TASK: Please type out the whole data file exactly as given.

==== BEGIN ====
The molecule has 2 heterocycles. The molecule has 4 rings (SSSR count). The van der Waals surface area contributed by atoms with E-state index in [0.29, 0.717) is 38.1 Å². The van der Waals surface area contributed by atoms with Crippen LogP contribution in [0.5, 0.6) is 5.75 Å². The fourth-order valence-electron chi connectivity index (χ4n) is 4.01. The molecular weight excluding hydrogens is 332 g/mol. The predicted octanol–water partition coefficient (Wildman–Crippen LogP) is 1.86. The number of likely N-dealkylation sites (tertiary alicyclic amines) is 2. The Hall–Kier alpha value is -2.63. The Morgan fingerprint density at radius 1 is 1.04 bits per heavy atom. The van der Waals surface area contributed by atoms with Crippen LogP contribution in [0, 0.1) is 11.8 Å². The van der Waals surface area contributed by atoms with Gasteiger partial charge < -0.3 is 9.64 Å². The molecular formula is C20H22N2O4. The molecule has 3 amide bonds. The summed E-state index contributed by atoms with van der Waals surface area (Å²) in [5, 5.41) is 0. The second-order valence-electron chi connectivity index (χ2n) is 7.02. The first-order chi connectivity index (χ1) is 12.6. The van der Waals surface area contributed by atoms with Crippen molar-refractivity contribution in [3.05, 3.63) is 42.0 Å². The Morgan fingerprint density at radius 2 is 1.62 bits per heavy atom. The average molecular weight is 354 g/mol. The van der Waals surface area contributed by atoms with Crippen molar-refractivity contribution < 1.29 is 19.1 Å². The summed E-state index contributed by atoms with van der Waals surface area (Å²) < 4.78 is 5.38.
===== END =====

The molecule has 2 heterocycles. The molecule has 4 rings (SSSR count). The van der Waals surface area contributed by atoms with E-state index in [0.29, 0.717) is 38.1 Å². The van der Waals surface area contributed by atoms with Crippen LogP contribution in [0.5, 0.6) is 5.75 Å². The fourth-order valence-electron chi connectivity index (χ4n) is 4.01. The molecular weight excluding hydrogens is 332 g/mol. The predicted octanol–water partition coefficient (Wildman–Crippen LogP) is 1.86. The number of likely N-dealkylation sites (tertiary alicyclic amines) is 2. The Hall–Kier alpha value is -2.63. The Morgan fingerprint density at radius 1 is 1.04 bits per heavy atom. The van der Waals surface area contributed by atoms with Crippen LogP contribution in [0, 0.1) is 11.8 Å². The van der Waals surface area contributed by atoms with Gasteiger partial charge < -0.3 is 9.64 Å². The molecular formula is C20H22N2O4. The molecule has 3 amide bonds. The summed E-state index contributed by atoms with van der Waals surface area (Å²) in [5, 5.41) is 0. The second-order valence-electron chi connectivity index (χ2n) is 7.02. The first-order chi connectivity index (χ1) is 12.6. The van der Waals surface area contributed by atoms with Crippen molar-refractivity contribution in [3.05, 3.63) is 42.0 Å². The Morgan fingerprint density at radius 2 is 1.62 bits per heavy atom. The average molecular weight is 354 g/mol. The van der Waals surface area contributed by atoms with Crippen molar-refractivity contribution < 1.29 is 19.1 Å². The summed E-state index contributed by atoms with van der Waals surface area (Å²) < 4.78 is 5.38.